When we are dealing with clients who have a dopamine deficiency – who struggle with the activation of actually getting from zero to anything – we can help get them started by breaking down goals into the smallest, easiest next step, so that achieving them feels easy and attainable with minimum effort. They get that dopamine hit from the simplest of tasks achieved.
Once they get a taste of the dopamine, just like sugar or other addictive substance, they will seek out the next dopamine hit. Then they are more likely to continue to take each simple and small action to get to the larger goal. The experience of small success after success feeds the dopamine.
Ned Hallowell and John Ratey, both renowned experts in the field of neuroscience, have extensively studied the concept of the Task Positive Network (TPN) versus being stuck in the Default Mode Network (DMN) of distraction. According to their research, the TPN is responsible for goal-directed thinking and focus, while the DMN is associated with mind-wandering and daydreaming. And sometimes this daydream consists of negative imagined results, or the worry caused by the “what ifs.”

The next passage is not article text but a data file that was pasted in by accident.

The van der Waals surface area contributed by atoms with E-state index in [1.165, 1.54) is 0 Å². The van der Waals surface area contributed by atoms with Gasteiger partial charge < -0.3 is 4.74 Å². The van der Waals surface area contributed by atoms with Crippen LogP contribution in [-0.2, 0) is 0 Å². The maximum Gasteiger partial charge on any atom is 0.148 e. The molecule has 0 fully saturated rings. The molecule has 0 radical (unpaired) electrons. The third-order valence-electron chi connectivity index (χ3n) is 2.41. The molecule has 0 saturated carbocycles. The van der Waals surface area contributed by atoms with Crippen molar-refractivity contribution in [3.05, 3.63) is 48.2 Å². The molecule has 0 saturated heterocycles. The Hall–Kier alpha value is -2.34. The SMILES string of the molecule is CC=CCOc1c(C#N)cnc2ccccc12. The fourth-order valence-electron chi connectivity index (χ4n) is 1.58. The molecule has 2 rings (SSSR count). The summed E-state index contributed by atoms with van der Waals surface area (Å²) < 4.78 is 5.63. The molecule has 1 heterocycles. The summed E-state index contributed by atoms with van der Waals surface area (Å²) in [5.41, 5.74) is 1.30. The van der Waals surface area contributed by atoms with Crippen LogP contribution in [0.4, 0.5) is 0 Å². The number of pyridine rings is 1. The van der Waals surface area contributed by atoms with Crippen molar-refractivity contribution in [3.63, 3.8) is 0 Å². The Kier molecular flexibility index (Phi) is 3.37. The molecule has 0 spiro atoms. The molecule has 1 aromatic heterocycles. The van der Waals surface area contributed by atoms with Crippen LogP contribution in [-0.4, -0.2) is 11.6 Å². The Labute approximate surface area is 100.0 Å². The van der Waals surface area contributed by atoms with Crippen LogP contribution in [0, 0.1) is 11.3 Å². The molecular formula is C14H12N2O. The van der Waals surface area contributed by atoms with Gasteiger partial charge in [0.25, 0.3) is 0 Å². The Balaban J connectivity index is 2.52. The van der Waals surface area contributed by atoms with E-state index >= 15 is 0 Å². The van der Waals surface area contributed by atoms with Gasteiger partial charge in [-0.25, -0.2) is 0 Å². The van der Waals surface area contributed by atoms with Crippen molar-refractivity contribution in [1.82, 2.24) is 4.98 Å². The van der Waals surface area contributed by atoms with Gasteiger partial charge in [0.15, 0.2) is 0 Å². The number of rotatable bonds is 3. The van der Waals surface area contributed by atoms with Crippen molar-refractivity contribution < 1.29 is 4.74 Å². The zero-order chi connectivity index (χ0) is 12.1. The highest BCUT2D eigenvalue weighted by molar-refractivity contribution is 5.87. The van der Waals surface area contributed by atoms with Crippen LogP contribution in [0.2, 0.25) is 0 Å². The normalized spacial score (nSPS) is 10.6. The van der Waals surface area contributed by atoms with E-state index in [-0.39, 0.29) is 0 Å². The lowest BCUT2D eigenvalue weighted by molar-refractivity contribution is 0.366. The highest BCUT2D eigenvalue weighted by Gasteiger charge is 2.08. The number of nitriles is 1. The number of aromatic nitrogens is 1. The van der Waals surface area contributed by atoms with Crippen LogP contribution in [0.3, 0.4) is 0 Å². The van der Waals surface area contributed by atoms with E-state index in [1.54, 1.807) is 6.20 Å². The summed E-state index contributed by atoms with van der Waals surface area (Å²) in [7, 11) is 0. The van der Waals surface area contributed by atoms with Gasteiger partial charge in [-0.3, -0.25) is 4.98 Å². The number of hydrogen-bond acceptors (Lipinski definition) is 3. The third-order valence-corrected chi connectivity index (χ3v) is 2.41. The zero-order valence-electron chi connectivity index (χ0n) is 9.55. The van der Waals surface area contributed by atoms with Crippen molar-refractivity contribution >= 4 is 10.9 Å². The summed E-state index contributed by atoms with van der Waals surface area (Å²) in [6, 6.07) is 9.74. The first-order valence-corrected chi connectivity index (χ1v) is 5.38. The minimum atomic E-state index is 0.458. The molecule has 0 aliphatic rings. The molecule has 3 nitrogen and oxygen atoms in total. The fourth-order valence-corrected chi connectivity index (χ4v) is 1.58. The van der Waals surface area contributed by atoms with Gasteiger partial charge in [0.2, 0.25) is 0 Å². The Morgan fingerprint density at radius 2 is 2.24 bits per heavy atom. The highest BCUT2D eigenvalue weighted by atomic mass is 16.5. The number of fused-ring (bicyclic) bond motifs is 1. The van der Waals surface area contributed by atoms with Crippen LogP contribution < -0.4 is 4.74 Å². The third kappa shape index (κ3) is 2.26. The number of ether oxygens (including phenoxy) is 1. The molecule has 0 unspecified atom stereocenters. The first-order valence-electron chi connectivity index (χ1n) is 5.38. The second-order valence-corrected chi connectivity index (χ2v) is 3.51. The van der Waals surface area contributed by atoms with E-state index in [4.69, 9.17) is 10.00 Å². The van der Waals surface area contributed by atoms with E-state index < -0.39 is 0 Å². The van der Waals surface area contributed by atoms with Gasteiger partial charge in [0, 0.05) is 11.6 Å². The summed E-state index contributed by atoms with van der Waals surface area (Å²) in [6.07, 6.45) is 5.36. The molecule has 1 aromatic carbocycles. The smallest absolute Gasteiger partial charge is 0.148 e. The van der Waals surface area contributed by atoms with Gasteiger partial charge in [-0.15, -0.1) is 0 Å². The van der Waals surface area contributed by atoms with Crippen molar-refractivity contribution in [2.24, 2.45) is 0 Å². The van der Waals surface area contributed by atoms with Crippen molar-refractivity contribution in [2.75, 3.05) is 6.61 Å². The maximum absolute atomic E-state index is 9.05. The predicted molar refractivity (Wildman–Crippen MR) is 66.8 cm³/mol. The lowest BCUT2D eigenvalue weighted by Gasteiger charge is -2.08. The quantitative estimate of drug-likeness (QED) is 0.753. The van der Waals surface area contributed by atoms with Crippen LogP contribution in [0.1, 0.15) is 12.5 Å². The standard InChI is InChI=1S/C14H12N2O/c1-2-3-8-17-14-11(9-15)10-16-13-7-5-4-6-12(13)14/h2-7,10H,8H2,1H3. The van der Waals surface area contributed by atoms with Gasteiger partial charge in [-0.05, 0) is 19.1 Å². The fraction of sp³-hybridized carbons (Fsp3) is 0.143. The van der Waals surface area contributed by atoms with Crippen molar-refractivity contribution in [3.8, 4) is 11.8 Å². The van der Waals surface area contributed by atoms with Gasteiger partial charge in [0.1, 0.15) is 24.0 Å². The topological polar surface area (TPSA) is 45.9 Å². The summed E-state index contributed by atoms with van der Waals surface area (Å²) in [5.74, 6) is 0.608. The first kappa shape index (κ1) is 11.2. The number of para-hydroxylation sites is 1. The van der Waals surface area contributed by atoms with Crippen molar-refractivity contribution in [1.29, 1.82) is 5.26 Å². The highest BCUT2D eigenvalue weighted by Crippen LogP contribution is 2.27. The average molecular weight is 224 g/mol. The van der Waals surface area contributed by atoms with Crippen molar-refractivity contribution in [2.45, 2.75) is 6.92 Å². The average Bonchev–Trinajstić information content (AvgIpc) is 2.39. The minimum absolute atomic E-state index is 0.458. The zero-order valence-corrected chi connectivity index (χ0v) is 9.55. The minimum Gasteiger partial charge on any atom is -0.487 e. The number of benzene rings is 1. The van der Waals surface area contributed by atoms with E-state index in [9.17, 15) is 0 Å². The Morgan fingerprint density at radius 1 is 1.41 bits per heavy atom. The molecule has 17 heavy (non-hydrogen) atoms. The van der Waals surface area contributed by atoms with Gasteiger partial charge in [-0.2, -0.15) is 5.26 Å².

Dopamine plays a crucial role in facilitating the TPN’s activity and reducing the dominance of the DMN. The release of dopamine helps to increase attention, motivation, and engagement with tasks. Conversely, a deficiency of dopamine can result in difficulties with focus, motivation, and overall cognitive functioning. Especially for these clients who get stuck overthinking, and ruminating on what to do and “is it right”.